Boiling and Condensation in Geothermal Reservoirs (1996)
Investigators: Shaun D. Fitzgerald and Cengiz Satik, Stanford University
Injection, Vaporization, Condensation
The primary aim of this research project is to gain a fundamental understanding of the controls upon the vaporization of water as it is introduced into a vapor-dominated reservoir and upon the condensation of steam as it moves in a liquid-dominated reservoir. The research is being conducted using both laboratory and theoretical approaches. The results of this analysis will help reservoir engineers to forecast field performance and to estimate likely thermal breakthrough times of injected water.
The study of phase change in geothermal reservoirs is pertinent to both vapor-dominated and liquid- dominated reservoirs. Most reservoirs are extensively fractured and as fluid is injected into the rock, some of the liquid boils. The liquid and newly formed vapor migrates into the porous rock bounding the fractures.
We are initially investigating fluid migration and phase change within (i) a porous medium and (ii) a fracture. The study involves the development and use of analytical, numerical and experimental techniques.
A numerical pore-network model has been developed in order to investigate phase change in porous media. The model includes effects of heat conduction from grains to the fluid and is being used to establish how the region of phase change develops with time. A numerical analysis of the development of two-phase convective heat pipes in fractured geothermal systems is also being conducted.
In addition we have developed similarity solutions that describe the growth of liquid-saturated zones around well bores as liquid is injected. These similarity solutions are particularly useful as they help expose the fundamental controls governing the fraction of injected liquid which can vaporize and be produced from nearby production wells.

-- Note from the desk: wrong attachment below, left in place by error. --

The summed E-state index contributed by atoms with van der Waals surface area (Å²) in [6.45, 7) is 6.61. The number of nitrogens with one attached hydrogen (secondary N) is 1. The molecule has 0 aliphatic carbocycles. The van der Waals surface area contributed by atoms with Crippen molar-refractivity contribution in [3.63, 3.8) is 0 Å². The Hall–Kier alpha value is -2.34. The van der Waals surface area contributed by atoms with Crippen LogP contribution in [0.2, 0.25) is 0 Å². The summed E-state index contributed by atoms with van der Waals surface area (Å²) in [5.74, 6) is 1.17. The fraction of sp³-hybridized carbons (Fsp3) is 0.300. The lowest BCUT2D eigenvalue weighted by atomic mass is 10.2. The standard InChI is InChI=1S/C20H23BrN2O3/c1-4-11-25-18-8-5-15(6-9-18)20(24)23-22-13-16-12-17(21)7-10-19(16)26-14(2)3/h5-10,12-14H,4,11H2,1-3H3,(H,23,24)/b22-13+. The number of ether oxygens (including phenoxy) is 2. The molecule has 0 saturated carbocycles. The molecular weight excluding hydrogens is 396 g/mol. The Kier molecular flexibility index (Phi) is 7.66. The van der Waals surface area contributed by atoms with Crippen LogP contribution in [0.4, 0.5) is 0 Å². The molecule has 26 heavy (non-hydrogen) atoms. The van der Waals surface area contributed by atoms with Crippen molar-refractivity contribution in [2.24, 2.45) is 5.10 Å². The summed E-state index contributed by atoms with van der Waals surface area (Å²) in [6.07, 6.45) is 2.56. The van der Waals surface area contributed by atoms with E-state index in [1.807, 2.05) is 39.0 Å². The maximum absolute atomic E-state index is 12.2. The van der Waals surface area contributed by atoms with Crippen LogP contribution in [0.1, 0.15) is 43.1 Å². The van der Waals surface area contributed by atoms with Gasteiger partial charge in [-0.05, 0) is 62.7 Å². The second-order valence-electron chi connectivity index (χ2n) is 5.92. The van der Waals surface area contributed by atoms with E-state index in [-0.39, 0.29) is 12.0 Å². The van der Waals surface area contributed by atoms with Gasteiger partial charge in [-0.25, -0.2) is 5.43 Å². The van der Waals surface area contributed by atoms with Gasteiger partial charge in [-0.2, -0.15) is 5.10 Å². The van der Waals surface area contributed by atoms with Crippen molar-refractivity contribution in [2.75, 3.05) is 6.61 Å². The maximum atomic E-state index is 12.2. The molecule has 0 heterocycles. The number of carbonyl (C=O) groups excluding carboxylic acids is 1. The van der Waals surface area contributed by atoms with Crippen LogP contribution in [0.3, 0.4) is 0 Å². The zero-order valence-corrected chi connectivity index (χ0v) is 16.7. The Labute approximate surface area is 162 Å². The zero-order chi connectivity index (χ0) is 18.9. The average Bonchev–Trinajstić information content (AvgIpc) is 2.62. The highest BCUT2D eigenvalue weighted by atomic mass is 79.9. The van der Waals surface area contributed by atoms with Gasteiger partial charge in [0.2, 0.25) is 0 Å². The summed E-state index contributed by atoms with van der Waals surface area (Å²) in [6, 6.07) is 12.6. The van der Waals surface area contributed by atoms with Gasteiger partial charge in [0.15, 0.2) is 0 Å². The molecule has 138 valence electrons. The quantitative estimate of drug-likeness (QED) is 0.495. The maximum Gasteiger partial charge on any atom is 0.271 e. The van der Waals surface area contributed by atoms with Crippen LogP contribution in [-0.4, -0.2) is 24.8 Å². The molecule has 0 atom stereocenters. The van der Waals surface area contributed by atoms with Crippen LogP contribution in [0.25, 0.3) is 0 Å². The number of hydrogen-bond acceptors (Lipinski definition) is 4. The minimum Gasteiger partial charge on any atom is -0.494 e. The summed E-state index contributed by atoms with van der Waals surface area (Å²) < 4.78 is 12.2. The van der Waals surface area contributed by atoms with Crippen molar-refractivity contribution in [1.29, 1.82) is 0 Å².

A series of laboratory experiments have been conducted on the development of two-phase convective heat pipes and on injection of liquid into heated porous media and fractures. These experiments are currently being modified to enable the effects of capillarity and gravity to be studied in detail.
A number of important results have been obtained during the last year.
- The analytical similarity solutions developed for the case of injection into a liquid-filled reservoir have been tested by a series of analogous laboratory experiments. The results obtained from the experiments are in excellent agreement with those obtained from the theoretical prediction as illustrated in Figure 1.
Figure 1. Temperature vs distance (dimensionless) for injection of liquid from a radial source at 58.5oC into a liquid-filled porous medium originally at 20oC. The solid line represents the theoretical prediction and the symbols correspond to experimental data.
- The analytical similarity solutions developed for the case of injection into a vapor-filled reservoir have been tested by a series of analogous laboratory experiments. The results obtained from the experiments are in excellent agreement with those obtained from the theoretical prediction as illustrated below in Figure 2.